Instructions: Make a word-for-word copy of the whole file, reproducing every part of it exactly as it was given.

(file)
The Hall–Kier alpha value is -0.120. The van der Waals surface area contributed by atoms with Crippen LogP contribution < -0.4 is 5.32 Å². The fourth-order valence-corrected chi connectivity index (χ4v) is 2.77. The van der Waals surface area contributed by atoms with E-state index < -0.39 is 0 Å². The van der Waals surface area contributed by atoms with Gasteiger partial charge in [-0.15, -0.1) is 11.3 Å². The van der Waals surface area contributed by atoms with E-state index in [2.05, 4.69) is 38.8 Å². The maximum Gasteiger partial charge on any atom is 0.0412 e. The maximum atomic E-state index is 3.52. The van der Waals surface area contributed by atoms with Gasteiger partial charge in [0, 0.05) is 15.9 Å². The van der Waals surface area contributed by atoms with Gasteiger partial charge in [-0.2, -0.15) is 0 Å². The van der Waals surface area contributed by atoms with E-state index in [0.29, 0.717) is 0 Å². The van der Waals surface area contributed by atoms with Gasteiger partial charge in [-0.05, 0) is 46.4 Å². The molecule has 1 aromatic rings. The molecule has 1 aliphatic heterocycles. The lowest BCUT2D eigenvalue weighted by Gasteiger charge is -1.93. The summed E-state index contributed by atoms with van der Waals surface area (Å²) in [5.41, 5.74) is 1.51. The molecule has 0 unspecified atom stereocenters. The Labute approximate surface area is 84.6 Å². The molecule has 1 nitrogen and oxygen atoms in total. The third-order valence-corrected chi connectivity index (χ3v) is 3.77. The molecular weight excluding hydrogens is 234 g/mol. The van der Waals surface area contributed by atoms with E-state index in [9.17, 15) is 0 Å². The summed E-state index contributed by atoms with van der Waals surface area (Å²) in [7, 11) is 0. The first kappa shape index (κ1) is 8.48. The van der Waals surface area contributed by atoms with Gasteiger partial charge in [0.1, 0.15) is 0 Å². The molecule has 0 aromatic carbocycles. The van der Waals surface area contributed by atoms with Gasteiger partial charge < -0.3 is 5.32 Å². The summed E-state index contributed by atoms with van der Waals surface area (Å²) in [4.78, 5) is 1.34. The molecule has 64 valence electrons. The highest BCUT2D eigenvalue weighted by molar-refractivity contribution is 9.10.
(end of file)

The Hall–Kier alpha value is -0.120. The van der Waals surface area contributed by atoms with Crippen LogP contribution < -0.4 is 5.32 Å². The fourth-order valence-corrected chi connectivity index (χ4v) is 2.77. The van der Waals surface area contributed by atoms with E-state index < -0.39 is 0 Å². The van der Waals surface area contributed by atoms with Gasteiger partial charge in [-0.15, -0.1) is 11.3 Å². The van der Waals surface area contributed by atoms with E-state index in [2.05, 4.69) is 38.8 Å². The maximum Gasteiger partial charge on any atom is 0.0412 e. The maximum atomic E-state index is 3.52. The van der Waals surface area contributed by atoms with Gasteiger partial charge in [0, 0.05) is 15.9 Å². The van der Waals surface area contributed by atoms with Gasteiger partial charge in [-0.2, -0.15) is 0 Å². The van der Waals surface area contributed by atoms with E-state index in [0.29, 0.717) is 0 Å². The van der Waals surface area contributed by atoms with Gasteiger partial charge in [-0.05, 0) is 46.4 Å². The molecule has 1 aromatic rings. The molecule has 1 aliphatic heterocycles. The lowest BCUT2D eigenvalue weighted by Gasteiger charge is -1.93. The summed E-state index contributed by atoms with van der Waals surface area (Å²) in [5.41, 5.74) is 1.51. The molecule has 0 unspecified atom stereocenters. The Labute approximate surface area is 84.6 Å². The molecule has 1 nitrogen and oxygen atoms in total. The third-order valence-corrected chi connectivity index (χ3v) is 3.77. The molecular weight excluding hydrogens is 234 g/mol. The van der Waals surface area contributed by atoms with E-state index in [9.17, 15) is 0 Å². The summed E-state index contributed by atoms with van der Waals surface area (Å²) in [7, 11) is 0. The first kappa shape index (κ1) is 8.48. The van der Waals surface area contributed by atoms with Gasteiger partial charge in [0.1, 0.15) is 0 Å². The molecule has 0 aromatic carbocycles. The van der Waals surface area contributed by atoms with Gasteiger partial charge < -0.3 is 5.32 Å². The summed E-state index contributed by atoms with van der Waals surface area (Å²) in [4.78, 5) is 1.34. The molecule has 64 valence electrons. The highest BCUT2D eigenvalue weighted by molar-refractivity contribution is 9.10.